Perhaps it’s something about the perfectly crafted shots, with sets, framing, costumes, and positioning all choreographed in meticulous detail. Perhaps it’s the sherbet colors. Or maybe it’s something about the stoic and dour expressions on everyone’s faces.
In any case, Moonrise Kingdom, opening today, is very Wes Anderson-y, if that’s a word.
It’s a whimsical, wryly humorous romp through 1960s adolescence, with as much of the heart coming from the world Anderson creates as from his story.
The film opens as the camera stares through the many rooms of a cozy house enduring the rain on a wooded island in New England. The camera stares through all the rooms as a girl would look into her carefully crafted dollhouse, the front opened up to observe the inhabitants. Three little boys, a mother and a father are all passing away a rainy day in mundane activity. And Suzy (Kara Hayward), only 12 and wearing dayglow blue eyeshadow, is listening to music.
Meanwhile, across the lightly inhabited island, the Khaki Scouts are waking up for their morning drills in their almost entirely outdoor camp. The Khaki Scouts are either a send-up of or an homage to the Boy Scouts. With Wes Anderson, it’s hard to tell and may well be both. Boys who spend their summer at camp, learning outdoor skills, they live in a fantasy world of building tree forts and doing rifle practice, all under the quasi-military eye of Scoutmaster Ward (Edward Norton).
But one is missing. Sam (Jared Gilman) has left camp. Not so much escaped as graciously resigned from the Scouts, Sam has an appointment to keep with Suzy.
When Suzy turns up missing as well, the entire Khaki Scout troop joins with the police officer (Bruce Willis) and Suzy’s parents (Frances McDormand and Bill Murray) to find them before a huge storm hits the island.
That’s the setup, but the devil, or in this case, the angel, is in the details.
So when Suzy runs away, she lugs a suitcase full of her favorite girlhood fantasy literature and her brother’s portable record player. (For those of you who don’t know, records are how we used to listen to MP3s before iPods, only we called them “LPs” or “singles.”)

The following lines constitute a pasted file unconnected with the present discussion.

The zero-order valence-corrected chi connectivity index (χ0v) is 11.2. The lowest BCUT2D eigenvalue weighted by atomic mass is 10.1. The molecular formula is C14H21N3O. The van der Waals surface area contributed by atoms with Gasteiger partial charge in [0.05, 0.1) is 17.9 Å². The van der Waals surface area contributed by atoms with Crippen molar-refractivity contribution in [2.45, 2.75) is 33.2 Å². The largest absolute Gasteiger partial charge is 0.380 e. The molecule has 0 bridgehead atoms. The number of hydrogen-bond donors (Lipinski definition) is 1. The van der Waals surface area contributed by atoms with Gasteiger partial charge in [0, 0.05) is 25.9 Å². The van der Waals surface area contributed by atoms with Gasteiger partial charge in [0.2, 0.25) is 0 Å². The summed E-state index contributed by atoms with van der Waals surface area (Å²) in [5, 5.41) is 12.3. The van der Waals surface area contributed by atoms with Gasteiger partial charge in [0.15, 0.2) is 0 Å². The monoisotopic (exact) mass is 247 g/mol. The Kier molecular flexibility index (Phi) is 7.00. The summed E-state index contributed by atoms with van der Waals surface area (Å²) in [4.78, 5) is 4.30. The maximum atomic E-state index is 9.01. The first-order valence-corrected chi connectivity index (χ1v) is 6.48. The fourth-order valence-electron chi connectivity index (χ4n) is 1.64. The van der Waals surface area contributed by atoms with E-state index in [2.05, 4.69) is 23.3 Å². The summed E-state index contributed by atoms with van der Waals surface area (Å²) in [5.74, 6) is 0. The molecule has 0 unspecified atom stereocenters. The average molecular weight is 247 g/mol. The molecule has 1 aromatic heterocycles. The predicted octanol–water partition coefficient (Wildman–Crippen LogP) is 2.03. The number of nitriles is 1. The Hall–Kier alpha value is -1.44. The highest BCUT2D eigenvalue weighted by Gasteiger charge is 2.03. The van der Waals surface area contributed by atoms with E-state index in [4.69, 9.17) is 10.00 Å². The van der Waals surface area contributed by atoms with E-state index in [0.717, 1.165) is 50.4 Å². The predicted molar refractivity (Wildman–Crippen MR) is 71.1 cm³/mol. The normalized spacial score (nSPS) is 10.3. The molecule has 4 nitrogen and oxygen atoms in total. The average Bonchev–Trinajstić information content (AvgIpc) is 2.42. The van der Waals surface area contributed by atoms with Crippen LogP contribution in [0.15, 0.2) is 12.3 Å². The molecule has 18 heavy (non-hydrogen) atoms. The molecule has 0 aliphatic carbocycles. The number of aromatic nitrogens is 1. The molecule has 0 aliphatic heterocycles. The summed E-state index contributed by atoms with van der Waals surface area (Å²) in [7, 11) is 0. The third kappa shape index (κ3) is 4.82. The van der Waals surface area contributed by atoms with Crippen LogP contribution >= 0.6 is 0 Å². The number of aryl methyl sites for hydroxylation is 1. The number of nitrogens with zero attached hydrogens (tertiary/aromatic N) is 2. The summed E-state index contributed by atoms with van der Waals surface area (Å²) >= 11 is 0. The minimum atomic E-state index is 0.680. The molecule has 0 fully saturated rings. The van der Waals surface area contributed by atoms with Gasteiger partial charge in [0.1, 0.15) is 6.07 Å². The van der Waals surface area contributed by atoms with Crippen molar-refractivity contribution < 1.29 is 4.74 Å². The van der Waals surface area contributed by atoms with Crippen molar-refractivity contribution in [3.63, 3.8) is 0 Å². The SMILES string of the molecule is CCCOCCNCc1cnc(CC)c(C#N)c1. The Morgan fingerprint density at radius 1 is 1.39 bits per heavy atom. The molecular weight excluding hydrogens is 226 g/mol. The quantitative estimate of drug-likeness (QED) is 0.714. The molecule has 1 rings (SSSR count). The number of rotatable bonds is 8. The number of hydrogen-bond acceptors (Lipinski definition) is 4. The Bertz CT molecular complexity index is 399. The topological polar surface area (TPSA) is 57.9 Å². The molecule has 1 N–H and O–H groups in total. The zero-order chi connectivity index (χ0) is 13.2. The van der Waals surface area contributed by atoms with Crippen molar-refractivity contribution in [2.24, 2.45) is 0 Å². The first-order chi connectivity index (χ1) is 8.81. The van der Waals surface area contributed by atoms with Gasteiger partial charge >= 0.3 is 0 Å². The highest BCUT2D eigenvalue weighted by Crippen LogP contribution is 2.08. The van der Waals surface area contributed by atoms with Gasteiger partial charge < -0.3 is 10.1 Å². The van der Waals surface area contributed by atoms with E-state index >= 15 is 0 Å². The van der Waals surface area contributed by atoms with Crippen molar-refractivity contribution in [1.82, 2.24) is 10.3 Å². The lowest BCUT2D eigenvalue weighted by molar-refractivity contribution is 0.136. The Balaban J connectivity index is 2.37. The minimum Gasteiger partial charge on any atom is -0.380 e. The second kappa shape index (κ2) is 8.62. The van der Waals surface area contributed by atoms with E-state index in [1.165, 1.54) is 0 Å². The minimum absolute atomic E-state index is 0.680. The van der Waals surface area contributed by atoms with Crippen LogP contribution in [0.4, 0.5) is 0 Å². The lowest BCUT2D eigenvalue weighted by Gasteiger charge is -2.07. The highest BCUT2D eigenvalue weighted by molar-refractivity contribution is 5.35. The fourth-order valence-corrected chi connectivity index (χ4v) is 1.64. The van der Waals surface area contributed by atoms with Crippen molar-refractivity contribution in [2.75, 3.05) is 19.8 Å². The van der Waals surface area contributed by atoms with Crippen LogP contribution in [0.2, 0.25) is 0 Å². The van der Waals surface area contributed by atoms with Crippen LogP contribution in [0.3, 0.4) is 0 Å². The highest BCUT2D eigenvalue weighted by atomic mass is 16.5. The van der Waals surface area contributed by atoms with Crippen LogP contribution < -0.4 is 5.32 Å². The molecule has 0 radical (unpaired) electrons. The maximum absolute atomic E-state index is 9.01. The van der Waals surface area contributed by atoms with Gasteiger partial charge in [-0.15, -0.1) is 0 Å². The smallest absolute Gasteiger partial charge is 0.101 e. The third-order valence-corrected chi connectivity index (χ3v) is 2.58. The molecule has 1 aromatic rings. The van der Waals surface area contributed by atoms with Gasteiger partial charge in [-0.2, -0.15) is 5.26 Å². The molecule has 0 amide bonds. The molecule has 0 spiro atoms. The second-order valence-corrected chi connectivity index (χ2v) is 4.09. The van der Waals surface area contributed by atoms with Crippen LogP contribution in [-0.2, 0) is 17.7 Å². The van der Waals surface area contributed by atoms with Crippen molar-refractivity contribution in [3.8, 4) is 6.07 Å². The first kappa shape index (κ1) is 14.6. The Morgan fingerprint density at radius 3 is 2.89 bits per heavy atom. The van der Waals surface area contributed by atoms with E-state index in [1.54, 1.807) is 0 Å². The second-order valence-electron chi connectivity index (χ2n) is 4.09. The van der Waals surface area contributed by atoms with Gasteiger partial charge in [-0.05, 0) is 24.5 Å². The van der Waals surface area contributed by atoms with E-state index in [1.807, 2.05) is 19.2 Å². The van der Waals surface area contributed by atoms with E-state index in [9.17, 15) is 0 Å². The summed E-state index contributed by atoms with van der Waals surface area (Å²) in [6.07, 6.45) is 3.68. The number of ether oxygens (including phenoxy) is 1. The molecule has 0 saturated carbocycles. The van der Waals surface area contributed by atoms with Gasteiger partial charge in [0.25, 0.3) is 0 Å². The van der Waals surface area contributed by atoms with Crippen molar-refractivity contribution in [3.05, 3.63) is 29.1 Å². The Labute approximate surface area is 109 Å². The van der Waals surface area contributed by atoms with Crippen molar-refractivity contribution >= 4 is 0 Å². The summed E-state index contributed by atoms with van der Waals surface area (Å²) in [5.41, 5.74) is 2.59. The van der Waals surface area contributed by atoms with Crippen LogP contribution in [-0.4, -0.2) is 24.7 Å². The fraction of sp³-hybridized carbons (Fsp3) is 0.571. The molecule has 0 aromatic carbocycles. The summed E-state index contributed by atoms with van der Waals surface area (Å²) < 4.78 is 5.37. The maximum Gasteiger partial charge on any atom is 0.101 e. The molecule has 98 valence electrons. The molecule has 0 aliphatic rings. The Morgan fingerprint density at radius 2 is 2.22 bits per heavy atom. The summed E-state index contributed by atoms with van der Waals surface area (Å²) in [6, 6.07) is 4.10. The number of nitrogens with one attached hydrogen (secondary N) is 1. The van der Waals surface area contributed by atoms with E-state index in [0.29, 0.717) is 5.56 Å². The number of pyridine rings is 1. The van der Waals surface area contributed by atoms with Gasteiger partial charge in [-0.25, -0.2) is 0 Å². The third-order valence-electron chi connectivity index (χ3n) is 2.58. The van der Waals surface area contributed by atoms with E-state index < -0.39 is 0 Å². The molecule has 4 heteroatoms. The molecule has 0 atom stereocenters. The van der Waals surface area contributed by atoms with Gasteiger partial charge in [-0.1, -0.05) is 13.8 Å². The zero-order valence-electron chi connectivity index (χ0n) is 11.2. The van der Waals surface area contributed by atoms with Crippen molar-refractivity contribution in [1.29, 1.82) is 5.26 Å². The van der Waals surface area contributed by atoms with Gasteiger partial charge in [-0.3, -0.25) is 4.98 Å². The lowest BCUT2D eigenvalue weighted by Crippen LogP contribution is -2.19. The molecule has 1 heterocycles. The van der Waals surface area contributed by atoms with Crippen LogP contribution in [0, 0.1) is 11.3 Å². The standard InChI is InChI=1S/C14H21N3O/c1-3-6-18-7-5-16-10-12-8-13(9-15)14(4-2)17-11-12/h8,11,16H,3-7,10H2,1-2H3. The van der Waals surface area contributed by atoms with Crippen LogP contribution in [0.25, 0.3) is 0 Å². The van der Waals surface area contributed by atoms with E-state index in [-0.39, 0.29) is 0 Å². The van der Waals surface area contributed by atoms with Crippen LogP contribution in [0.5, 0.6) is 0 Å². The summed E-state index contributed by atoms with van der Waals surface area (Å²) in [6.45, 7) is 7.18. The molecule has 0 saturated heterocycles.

Sam bustles with self-important but largely untested wilderness skills, smokes a pipe, and never takes off his coonskin cap.
The two twelve year olds talk at each other rather than to each other, as twelve year olds are wont to do.
But they – and this is the twist that makes the movie slightly uncomfortable and challenging – feel that they, at twelve, have found the love of their lives, someone who understands and accepts the darker side of them, the rages and bad behavior that they don’t understand themselves. Their parents and Scout masters surely don’t.
They aren’t running away for sex, although there is a little tentative exploratory petting that goes on. They run away in the ultimate fantasy of the perfect escape, the perfect refuge from the world.
Of course, the larger world, in the form of a deadly approaching storm, can’t let them go all that easily.
The nice thing about the film and Anderson’s perspective, is there is no real bad guy. Although the various adults that hunt the wayward children are, in a sense, the enemy, their hearts are good and their motives pure. Even scoldings are born of love.
Make no mistake, the adults are as mixed up as the kids. The fantastic supporting cast is much more than just supporting. Willis, as a lonely cop, Murray as a lonely husband, and McDormand as a confused housewife all shine. And Edward Norton as the Scout master gives an earnest oddball performance.
In fact, they’re all pleasingly oddball, which makes the film’s almost sappy ending work.
Underneath all the careening Scouts and over the top strutting, the film is about flawed and lonely people finding and fighting for love, both kids and adults, and finding shelter from storms in each other.
Apparently, that works among quirky eccentrics as well as the rest of us.
Moonrise Kingdom is rated PG-13 for sexual content and smoking.